Mathematical methods of the historical dating

Another method is to make age measurements on several samples from the same rock unit.This technique helps identify post-formation geologic disturbances because different minerals respond differently to heating and chemical changes.147] has highlighted the fact that measurements of specimens from a 1801 lava flow near a volcano in Hualalai, Hawaii gave apparent ages (using the Potassium-Argon method) ranging from 160 million to 2.96 billion years, citing a 1968 study [Funkhouser1968].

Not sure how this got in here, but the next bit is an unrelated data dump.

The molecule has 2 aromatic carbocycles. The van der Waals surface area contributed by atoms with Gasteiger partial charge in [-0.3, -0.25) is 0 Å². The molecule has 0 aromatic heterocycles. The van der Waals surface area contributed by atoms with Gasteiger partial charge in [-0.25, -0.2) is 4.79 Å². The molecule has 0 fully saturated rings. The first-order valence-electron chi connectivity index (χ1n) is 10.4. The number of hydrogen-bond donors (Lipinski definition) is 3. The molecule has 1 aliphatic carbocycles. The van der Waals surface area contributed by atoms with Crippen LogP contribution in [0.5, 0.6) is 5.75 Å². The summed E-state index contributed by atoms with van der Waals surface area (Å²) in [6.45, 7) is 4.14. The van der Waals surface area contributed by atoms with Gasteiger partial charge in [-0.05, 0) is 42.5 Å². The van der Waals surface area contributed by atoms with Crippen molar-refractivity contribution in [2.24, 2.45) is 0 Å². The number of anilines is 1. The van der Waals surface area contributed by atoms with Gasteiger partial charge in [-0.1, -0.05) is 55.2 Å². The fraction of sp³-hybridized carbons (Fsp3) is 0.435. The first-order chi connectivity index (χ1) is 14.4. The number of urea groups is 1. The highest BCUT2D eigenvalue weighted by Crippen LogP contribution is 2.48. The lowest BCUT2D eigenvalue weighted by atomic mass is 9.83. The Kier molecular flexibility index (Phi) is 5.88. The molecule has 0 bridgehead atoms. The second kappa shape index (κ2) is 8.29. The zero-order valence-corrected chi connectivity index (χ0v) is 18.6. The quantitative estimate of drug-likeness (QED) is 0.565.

One question that sometimes arises here is how can scientists assume that rates of radioactivity have been constant over the great time spans involved.Some [skeptics] make it sound like there is a lot of disagreement, but this is not the case.The disagreement in values needed to support the position of young-Earth proponents would require differences in age measured by orders of magnitude (e.g., factors of 10,000, 100,000, a million, or more).Other objections raised by creationists are addressed in [Dalrymple2006a].The overall reliability of radiometric dating was addressed in some detail in a recent book by Brent Dalrymple, a premier expert in the field. 80-81]: These methods provide valid age data in most instances, although there is a small percentage of instances in which even these generally reliable methods yield incorrect results.Whenever possible we design an age study to take advantage of other ways of checking the reliability of the age measurements.The simplest means is to repeat the analytical measurements in order to check for laboratory errors.The isochron techniques are partly based on this principle.The use of different dating methods on the same rock is an excellent way to check the accuracy of age results.The latest high-tech equipment permits reliable results to be obtained even with microscopic samples.Radiometric dating is self-checking, because the data (after certain preliminary calculations are made) are fitted to a straight line (an "isochron") by means of standard linear regression methods of statistics.

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